Tayside and Central Scotland

Coronavirus: Stirling MND sufferer 'left without crisis support'

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Media caption'The most vulnerable should be protected'

A Stirling man with motor neurone disease (MND) spent 12 hours lying on the floor after a fall while his carer brother was in self-isolation with suspected coronavirus.

Dean Barrett could not visit his brother Richard for two weeks after developing symptoms of the virus.

He said he was denied crisis care for his brother by social services.

The local social care partnership said it offered respite care to Richard, 50, but he turned it down.

He told them he wanted to remain in his own home.

Richard Barrett, a former self-employed painter and decorator, was diagnosed with MND last year.

His brother said he has a rapidly-progressing form of the disease and his condition has "deteriorated very quickly",

Image copyright Dean Barrett
Image caption Richard Barrett was diagnosed with motor neurone disease last year

But an assessment in January deemed his condition not severe enough to qualify for home care, Dean added.

Now Dean cares for his brother by tidying and cleaning the house, helping with his shopping and looking out for his "general wellbeing".

But for the last two weeks he has been self-isolating with Covid-19 symptoms and was unable to visit his brother.

He said he asked social services if they could check in on him in the morning and evening.

"She came back and said there is no crisis care whatsoever in place, and they're struggling to get any care for him at the moment," he said.

"My frustration at the whole thing is Richard is probably up there with the main groups at risk with the coronavirus and there is no crisis care in place for this."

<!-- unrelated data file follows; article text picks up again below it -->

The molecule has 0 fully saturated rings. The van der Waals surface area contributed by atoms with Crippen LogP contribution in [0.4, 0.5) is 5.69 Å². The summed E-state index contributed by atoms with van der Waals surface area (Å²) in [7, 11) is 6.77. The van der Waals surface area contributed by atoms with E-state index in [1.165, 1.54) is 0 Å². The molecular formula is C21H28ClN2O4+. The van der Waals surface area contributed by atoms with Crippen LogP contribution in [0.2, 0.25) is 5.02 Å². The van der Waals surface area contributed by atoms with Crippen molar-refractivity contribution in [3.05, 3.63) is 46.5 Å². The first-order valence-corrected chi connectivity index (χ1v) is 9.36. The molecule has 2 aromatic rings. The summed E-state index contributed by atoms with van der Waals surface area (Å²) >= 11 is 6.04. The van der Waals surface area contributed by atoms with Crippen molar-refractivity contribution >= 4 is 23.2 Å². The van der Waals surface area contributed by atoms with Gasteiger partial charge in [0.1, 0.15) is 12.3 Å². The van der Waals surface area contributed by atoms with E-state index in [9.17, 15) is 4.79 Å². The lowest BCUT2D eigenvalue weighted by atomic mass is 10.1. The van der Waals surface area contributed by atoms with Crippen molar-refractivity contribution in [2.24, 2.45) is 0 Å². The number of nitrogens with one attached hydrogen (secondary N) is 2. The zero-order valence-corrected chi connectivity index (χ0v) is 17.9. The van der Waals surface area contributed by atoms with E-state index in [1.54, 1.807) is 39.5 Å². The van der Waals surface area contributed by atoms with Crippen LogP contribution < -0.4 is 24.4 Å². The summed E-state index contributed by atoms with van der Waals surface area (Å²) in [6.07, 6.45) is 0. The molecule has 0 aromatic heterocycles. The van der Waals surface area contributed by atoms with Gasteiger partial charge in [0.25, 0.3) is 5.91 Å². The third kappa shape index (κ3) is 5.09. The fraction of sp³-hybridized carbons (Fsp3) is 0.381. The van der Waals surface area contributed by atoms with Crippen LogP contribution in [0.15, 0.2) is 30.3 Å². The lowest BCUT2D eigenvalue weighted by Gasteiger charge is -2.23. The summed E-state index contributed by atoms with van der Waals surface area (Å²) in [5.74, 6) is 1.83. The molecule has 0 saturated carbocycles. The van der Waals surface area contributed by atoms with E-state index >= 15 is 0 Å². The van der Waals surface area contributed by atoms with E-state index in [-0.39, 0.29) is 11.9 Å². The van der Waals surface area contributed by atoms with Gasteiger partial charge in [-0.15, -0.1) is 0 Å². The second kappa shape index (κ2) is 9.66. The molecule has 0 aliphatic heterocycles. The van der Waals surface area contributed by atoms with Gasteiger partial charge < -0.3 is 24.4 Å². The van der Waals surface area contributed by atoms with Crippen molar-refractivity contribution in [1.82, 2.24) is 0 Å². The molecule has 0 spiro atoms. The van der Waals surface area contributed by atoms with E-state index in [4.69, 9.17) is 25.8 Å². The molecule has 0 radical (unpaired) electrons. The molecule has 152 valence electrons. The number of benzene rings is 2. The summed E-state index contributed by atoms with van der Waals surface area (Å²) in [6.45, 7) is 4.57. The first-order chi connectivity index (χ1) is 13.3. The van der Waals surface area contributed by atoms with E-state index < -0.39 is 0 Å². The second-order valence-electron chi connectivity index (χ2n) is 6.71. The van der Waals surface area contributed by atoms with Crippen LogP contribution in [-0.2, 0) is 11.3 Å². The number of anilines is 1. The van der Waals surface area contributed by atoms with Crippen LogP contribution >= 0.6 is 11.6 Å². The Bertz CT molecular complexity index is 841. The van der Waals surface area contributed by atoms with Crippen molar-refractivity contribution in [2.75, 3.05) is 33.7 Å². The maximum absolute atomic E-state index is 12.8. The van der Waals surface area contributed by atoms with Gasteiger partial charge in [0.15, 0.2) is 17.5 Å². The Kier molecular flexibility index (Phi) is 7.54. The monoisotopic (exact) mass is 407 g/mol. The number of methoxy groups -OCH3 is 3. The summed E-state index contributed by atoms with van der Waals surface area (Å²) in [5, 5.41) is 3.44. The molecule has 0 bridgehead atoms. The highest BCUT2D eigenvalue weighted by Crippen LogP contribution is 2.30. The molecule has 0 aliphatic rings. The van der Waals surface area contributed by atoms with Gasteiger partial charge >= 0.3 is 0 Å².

Mr Barrett said that his brother, who now has difficulty walking, subsequently had a fall and spent the night on the floor.

He said: "We had to phone my mother-in-law, who's 66, and she had to drive round there, try and get in the house and lift him up.

"She's at that age where that's a struggle for her as well."

'Doing all it could'

Susan Webster from support charity MND Scotland said: "This current crisis is highlighting a situation that's already very, very difficult and this virus is making the situation so much worse.

"People like Richard, who really desperately need care are struggling to get it and that just shouldn't be happening."

Clackmannanshire and Stirling Health and Social Care Partnership said it was committed to "doing all it could" to help the most vulnerable in society throughout the Covid-19 outbreak.

A spokesman for the partnership said: "Mr Richard Barrett was offered respite care, which he declined due to his desire to remain independent, and we remain in contact with him to ensure he has the required essentials.

"Stirling Carers are also contacting all registered carers in Stirling to provide support in creating an emergency care plan in case carers are unable to carry out their caring role."

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